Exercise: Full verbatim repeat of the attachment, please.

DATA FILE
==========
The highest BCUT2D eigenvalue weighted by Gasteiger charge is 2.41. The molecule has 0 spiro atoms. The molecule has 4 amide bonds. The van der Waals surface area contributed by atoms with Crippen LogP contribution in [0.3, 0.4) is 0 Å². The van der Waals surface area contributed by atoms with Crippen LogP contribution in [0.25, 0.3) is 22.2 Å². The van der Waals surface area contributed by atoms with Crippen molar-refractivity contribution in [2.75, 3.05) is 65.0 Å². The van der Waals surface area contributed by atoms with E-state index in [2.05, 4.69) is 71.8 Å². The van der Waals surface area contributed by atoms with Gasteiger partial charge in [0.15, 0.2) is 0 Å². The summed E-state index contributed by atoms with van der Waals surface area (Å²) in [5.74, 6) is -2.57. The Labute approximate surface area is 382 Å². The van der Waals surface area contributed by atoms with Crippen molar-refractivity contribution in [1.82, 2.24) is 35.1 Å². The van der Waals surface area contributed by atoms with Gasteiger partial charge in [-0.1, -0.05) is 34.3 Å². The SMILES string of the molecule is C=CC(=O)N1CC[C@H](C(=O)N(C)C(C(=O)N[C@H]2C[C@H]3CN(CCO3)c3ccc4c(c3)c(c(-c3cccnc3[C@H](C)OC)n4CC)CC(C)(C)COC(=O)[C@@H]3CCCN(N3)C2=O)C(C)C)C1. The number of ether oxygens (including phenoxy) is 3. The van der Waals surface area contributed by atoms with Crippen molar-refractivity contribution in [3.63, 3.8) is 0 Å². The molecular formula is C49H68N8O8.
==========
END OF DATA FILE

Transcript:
The highest BCUT2D eigenvalue weighted by Gasteiger charge is 2.41. The molecule has 0 spiro atoms. The molecule has 4 amide bonds. The van der Waals surface area contributed by atoms with Crippen LogP contribution in [0.3, 0.4) is 0 Å². The van der Waals surface area contributed by atoms with Crippen LogP contribution in [0.25, 0.3) is 22.2 Å². The van der Waals surface area contributed by atoms with Crippen molar-refractivity contribution in [2.75, 3.05) is 65.0 Å². The van der Waals surface area contributed by atoms with E-state index in [2.05, 4.69) is 71.8 Å². The van der Waals surface area contributed by atoms with Gasteiger partial charge in [0.15, 0.2) is 0 Å². The summed E-state index contributed by atoms with van der Waals surface area (Å²) in [5.74, 6) is -2.57. The Labute approximate surface area is 382 Å². The van der Waals surface area contributed by atoms with Crippen molar-refractivity contribution in [1.82, 2.24) is 35.1 Å². The van der Waals surface area contributed by atoms with Gasteiger partial charge in [-0.1, -0.05) is 34.3 Å². The SMILES string of the molecule is C=CC(=O)N1CC[C@H](C(=O)N(C)C(C(=O)N[C@H]2C[C@H]3CN(CCO3)c3ccc4c(c3)c(c(-c3cccnc3[C@H](C)OC)n4CC)CC(C)(C)COC(=O)[C@@H]3CCCN(N3)C2=O)C(C)C)C1. The number of ether oxygens (including phenoxy) is 3. The van der Waals surface area contributed by atoms with Crippen molar-refractivity contribution in [3.63, 3.8) is 0 Å². The molecular formula is C49H68N8O8.